27 August 2015  ::  HUNGER STRIKE STRETCHES ON: A hunger strike to save a shuttered Chicago high school is now in its 11th day. The strike, backed by teachers unions and the traditional public school advocacy group, Alliance to Reclaim Our Schools, is also targeting Mayor Rahm Emanuel's education policies. On Wednesday, one of the strikers collapsed after testifying before the Chicago Board of Education, the Chicago Tribune reports. The protesters would like to see the closed school, Dyett High, transformed into a science-focused school. Irene Robinson, a grandmother who had nine children attend Dyett, was hospitalized Monday after giving up solid foods. But she was back to protesting on Wednesday. 'I will stand here and I will fight ... until the last breath I have,' she said. More:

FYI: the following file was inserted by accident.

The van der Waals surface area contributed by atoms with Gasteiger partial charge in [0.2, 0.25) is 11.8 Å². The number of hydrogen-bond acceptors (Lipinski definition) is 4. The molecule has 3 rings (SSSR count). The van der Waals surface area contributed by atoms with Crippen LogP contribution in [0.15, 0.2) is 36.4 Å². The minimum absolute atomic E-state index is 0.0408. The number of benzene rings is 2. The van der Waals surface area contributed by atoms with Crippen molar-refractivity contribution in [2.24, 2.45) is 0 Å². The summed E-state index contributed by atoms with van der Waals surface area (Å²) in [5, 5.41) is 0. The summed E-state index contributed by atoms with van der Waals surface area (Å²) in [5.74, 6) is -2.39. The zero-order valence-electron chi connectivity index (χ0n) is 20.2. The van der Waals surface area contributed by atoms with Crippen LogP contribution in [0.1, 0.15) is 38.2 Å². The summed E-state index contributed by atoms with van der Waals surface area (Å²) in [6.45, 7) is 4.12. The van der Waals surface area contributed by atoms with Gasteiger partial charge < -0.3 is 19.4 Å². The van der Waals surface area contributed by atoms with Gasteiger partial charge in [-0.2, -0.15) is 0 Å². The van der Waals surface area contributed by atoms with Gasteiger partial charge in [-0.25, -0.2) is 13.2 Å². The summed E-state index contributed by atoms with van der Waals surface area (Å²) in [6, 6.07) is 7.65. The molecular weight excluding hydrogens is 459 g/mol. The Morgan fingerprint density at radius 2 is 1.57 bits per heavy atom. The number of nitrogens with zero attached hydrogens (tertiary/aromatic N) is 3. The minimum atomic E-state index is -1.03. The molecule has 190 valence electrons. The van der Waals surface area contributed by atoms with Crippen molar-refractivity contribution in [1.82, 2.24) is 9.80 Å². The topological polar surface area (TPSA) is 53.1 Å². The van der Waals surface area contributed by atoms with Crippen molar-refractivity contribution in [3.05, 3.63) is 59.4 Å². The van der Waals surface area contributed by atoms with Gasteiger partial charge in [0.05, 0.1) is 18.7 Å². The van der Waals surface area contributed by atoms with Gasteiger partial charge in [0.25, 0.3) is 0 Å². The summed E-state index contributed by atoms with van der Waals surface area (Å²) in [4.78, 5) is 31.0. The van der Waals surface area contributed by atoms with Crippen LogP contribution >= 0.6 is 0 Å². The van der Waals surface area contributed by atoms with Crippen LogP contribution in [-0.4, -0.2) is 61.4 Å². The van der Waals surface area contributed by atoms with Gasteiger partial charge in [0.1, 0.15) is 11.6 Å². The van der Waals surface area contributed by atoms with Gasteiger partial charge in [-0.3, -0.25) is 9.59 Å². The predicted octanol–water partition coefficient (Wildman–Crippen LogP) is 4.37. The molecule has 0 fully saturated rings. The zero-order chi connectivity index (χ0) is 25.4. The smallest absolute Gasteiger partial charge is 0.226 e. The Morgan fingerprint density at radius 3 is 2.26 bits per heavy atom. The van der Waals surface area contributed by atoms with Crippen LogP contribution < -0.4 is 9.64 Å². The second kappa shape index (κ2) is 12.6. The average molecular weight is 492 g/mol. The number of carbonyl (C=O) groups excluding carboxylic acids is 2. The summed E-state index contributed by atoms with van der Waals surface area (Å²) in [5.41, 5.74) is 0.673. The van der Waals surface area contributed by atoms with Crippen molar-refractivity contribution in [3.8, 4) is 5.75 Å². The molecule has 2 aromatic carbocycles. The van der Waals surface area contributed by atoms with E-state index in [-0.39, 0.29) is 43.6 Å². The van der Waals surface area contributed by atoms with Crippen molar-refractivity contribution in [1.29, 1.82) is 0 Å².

smf: For fans of long form journalism, I give you:

    Annals of Education August 31, 2015 Issue of The New Yorker

    Class Notes

    THE LIFE & DEATH OF JAMAICA HIGH SCHOOL: What’s really at stake when a school closes?

    By Jelani Cobb | The New Yorker |


    By Alexei Koseff, Sacramento Bee |

    Senate Bill 725 allows students who’ve fulfilled all other graduation requirements to receive diploma

    Thousands of high school seniors were left in limbo after July test canceled

    Lukas Novak tosses his hat into the air in celebration at Folsom High School’s 2014 graduation ceremony.

    Lukas Novak tosses his hat into the air in celebration at Folsom High School’s 2014 graduation ceremony. Paul Kitagaki Jr. The Sacramento Bee file

    27 August 2015  ::  Thousands of students left in limbo by the cancellation of California’s required high school exit exam will be able to graduate after all.